A recent study has found that over two thirds of us do not take a lunch break when at work. The study was conducted by healthcare group Bupa on sample size of 2,000 full-time workers.
We all know the importance of nutrition and keeping hydrated but we do not always find it easy to distract from work in order to eat and drink. Workload should not be an adequate excuse for “skipping meals “and not taking breaks.
It’s a legal requirement to take a 20-minute break when working six hours or more.
It should be a break in working time and should not be taken either at the start, or at the end, of a working day.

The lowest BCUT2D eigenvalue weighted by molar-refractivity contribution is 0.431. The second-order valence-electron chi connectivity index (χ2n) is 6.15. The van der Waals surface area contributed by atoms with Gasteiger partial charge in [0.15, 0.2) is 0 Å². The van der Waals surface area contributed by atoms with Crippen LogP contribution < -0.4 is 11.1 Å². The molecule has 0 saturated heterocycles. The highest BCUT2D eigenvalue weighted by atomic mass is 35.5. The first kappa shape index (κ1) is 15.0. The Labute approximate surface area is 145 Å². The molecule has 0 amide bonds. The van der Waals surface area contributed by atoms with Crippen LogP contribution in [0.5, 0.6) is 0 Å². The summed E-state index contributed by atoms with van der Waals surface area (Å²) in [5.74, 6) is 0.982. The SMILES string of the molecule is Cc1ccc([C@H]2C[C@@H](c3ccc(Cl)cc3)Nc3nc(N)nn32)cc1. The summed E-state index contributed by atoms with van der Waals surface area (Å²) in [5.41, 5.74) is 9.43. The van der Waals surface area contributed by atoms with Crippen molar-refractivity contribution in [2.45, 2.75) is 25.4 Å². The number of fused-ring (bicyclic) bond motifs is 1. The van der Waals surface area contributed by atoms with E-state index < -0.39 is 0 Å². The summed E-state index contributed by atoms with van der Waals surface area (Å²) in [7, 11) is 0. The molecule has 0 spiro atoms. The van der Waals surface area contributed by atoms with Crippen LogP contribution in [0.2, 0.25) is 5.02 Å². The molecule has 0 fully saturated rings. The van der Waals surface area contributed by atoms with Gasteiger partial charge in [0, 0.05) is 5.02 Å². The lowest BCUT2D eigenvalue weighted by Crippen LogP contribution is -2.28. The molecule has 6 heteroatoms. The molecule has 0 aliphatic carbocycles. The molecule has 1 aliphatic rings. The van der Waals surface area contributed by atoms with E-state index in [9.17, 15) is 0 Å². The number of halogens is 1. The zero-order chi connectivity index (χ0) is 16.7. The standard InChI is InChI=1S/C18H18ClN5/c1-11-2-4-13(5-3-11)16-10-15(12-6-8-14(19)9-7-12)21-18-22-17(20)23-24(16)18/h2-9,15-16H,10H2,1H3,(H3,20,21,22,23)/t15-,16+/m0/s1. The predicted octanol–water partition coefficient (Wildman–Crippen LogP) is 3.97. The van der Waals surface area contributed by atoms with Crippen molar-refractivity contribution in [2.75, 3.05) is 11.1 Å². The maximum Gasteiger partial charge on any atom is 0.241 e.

We all have to take time out to recharge our batteries. Management should set a good example in creating a company culture to take regular breaks.
24% said they see their boss not taking lunch and feel pressure to do the same.
“An army marches on its stomach, so said Napoleon, and it seems many modern-day leaders would do well to adopt a similar attitude.”
Not taking breaks is likely to have an impact on both physical health and wellbeing.
Not taking a break heightens the risks of underperformance, lower productivity levels and compromises the opportunity to develop social connections.
Click here for information on mindful eating.
Click here to find out about the importance of vitamin D.
Click here for some tips on snacking.
Click here to see the NHS Eatwell Plate portion guidelines.